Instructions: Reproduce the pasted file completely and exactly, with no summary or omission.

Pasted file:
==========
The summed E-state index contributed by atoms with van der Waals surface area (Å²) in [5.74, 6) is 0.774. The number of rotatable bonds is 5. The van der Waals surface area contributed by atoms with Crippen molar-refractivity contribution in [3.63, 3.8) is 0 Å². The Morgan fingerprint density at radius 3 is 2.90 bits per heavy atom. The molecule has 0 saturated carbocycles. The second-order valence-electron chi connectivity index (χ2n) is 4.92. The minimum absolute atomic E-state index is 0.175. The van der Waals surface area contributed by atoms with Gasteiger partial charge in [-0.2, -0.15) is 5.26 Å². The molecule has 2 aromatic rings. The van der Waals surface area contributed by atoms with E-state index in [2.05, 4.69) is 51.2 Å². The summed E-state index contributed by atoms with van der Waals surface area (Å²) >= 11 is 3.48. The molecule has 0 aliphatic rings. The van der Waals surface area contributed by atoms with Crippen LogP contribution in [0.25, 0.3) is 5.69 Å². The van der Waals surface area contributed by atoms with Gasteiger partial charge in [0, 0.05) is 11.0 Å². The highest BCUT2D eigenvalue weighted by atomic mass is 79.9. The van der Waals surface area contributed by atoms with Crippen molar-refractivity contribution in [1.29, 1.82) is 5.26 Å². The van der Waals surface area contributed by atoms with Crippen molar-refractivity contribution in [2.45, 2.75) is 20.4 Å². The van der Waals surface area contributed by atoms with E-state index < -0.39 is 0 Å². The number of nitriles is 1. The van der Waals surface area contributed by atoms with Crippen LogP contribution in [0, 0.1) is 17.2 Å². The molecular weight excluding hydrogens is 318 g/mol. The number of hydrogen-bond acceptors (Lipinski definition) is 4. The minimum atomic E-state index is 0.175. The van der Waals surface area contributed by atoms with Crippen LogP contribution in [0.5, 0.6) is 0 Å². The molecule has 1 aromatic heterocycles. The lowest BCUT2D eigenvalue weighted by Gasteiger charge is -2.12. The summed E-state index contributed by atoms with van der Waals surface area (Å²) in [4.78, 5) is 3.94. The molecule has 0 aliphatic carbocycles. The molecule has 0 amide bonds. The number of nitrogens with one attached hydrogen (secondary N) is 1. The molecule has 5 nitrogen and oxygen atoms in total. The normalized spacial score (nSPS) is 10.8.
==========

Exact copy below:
The summed E-state index contributed by atoms with van der Waals surface area (Å²) in [5.74, 6) is 0.774. The number of rotatable bonds is 5. The van der Waals surface area contributed by atoms with Crippen molar-refractivity contribution in [3.63, 3.8) is 0 Å². The Morgan fingerprint density at radius 3 is 2.90 bits per heavy atom. The molecule has 0 saturated carbocycles. The second-order valence-electron chi connectivity index (χ2n) is 4.92. The minimum absolute atomic E-state index is 0.175. The van der Waals surface area contributed by atoms with Gasteiger partial charge in [-0.2, -0.15) is 5.26 Å². The molecule has 2 aromatic rings. The van der Waals surface area contributed by atoms with E-state index in [2.05, 4.69) is 51.2 Å². The summed E-state index contributed by atoms with van der Waals surface area (Å²) >= 11 is 3.48. The molecule has 0 aliphatic rings. The van der Waals surface area contributed by atoms with Crippen LogP contribution in [0.25, 0.3) is 5.69 Å². The van der Waals surface area contributed by atoms with Gasteiger partial charge in [0, 0.05) is 11.0 Å². The highest BCUT2D eigenvalue weighted by atomic mass is 79.9. The van der Waals surface area contributed by atoms with Crippen molar-refractivity contribution in [1.29, 1.82) is 5.26 Å². The van der Waals surface area contributed by atoms with Crippen molar-refractivity contribution in [2.45, 2.75) is 20.4 Å². The van der Waals surface area contributed by atoms with E-state index < -0.39 is 0 Å². The number of nitriles is 1. The van der Waals surface area contributed by atoms with Crippen LogP contribution in [0, 0.1) is 17.2 Å². The molecular weight excluding hydrogens is 318 g/mol. The number of hydrogen-bond acceptors (Lipinski definition) is 4. The minimum atomic E-state index is 0.175. The van der Waals surface area contributed by atoms with Crippen LogP contribution in [0.5, 0.6) is 0 Å². The molecule has 1 aromatic heterocycles. The lowest BCUT2D eigenvalue weighted by Gasteiger charge is -2.12. The summed E-state index contributed by atoms with van der Waals surface area (Å²) in [4.78, 5) is 3.94. The molecule has 0 aliphatic carbocycles. The molecule has 0 amide bonds. The number of nitrogens with one attached hydrogen (secondary N) is 1. The molecule has 5 nitrogen and oxygen atoms in total. The normalized spacial score (nSPS) is 10.8.